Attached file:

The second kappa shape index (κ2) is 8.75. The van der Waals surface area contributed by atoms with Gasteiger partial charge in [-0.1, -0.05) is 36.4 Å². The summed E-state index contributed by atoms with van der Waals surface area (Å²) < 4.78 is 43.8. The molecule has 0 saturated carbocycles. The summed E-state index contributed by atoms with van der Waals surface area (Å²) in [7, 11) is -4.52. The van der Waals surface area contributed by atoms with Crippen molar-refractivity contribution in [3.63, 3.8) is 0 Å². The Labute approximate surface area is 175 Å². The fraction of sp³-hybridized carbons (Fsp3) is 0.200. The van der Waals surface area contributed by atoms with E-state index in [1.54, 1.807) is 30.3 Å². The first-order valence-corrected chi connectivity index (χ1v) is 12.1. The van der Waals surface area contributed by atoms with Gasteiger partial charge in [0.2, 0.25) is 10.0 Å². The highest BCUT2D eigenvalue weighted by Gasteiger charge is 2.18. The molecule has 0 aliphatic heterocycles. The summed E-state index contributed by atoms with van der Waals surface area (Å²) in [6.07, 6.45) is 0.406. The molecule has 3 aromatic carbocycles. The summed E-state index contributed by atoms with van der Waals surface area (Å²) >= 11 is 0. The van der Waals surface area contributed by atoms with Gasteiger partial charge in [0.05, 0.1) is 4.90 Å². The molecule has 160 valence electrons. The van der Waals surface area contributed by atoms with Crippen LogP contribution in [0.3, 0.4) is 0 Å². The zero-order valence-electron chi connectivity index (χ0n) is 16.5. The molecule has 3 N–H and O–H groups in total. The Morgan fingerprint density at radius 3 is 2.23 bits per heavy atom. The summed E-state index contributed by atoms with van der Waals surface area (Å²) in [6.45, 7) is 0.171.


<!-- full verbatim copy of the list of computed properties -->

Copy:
The second kappa shape index (κ2) is 8.75. The van der Waals surface area contributed by atoms with Gasteiger partial charge in [-0.1, -0.05) is 36.4 Å². The summed E-state index contributed by atoms with van der Waals surface area (Å²) < 4.78 is 43.8. The molecule has 0 saturated carbocycles. The summed E-state index contributed by atoms with van der Waals surface area (Å²) in [7, 11) is -4.52. The van der Waals surface area contributed by atoms with Crippen molar-refractivity contribution in [3.63, 3.8) is 0 Å². The Labute approximate surface area is 175 Å². The fraction of sp³-hybridized carbons (Fsp3) is 0.200. The van der Waals surface area contributed by atoms with E-state index in [1.54, 1.807) is 30.3 Å². The first-order valence-corrected chi connectivity index (χ1v) is 12.1. The van der Waals surface area contributed by atoms with Gasteiger partial charge in [0.2, 0.25) is 10.0 Å². The highest BCUT2D eigenvalue weighted by Gasteiger charge is 2.18. The molecule has 0 aliphatic heterocycles. The summed E-state index contributed by atoms with van der Waals surface area (Å²) in [6.07, 6.45) is 0.406. The molecule has 3 aromatic carbocycles. The summed E-state index contributed by atoms with van der Waals surface area (Å²) >= 11 is 0. The van der Waals surface area contributed by atoms with Gasteiger partial charge in [0.05, 0.1) is 4.90 Å². The molecule has 160 valence electrons. The van der Waals surface area contributed by atoms with Crippen LogP contribution in [0.3, 0.4) is 0 Å². The zero-order valence-electron chi connectivity index (χ0n) is 16.5. The molecule has 3 N–H and O–H groups in total. The Morgan fingerprint density at radius 3 is 2.23 bits per heavy atom. The summed E-state index contributed by atoms with van der Waals surface area (Å²) in [6.45, 7) is 0.171.